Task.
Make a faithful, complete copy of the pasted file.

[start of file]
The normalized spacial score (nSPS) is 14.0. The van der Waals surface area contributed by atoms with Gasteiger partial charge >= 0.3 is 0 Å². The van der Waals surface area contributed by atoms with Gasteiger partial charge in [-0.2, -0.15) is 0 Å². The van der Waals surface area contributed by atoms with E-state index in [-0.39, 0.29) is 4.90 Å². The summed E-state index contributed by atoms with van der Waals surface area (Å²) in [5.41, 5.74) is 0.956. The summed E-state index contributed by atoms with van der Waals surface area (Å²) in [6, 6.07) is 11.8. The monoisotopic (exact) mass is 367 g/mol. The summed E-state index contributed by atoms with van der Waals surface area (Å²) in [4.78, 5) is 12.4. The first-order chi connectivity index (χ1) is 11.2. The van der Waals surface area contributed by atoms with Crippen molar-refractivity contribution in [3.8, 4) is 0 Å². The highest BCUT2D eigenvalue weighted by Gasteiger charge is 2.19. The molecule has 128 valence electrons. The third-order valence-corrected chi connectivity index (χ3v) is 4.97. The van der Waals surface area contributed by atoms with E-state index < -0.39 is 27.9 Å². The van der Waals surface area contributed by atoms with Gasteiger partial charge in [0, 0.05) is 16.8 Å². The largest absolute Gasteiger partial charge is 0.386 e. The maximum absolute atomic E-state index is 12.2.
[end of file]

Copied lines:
The normalized spacial score (nSPS) is 14.0. The van der Waals surface area contributed by atoms with Gasteiger partial charge >= 0.3 is 0 Å². The van der Waals surface area contributed by atoms with Gasteiger partial charge in [-0.2, -0.15) is 0 Å². The van der Waals surface area contributed by atoms with E-state index in [-0.39, 0.29) is 4.90 Å². The summed E-state index contributed by atoms with van der Waals surface area (Å²) in [5.41, 5.74) is 0.956. The summed E-state index contributed by atoms with van der Waals surface area (Å²) in [6, 6.07) is 11.8. The monoisotopic (exact) mass is 367 g/mol. The summed E-state index contributed by atoms with van der Waals surface area (Å²) in [4.78, 5) is 12.4. The first-order chi connectivity index (χ1) is 11.2. The van der Waals surface area contributed by atoms with Crippen molar-refractivity contribution in [3.8, 4) is 0 Å². The highest BCUT2D eigenvalue weighted by Gasteiger charge is 2.19. The molecule has 128 valence electrons. The third-order valence-corrected chi connectivity index (χ3v) is 4.97. The van der Waals surface area contributed by atoms with E-state index < -0.39 is 27.9 Å². The van der Waals surface area contributed by atoms with Gasteiger partial charge in [0, 0.05) is 16.8 Å². The largest absolute Gasteiger partial charge is 0.386 e. The maximum absolute atomic E-state index is 12.2.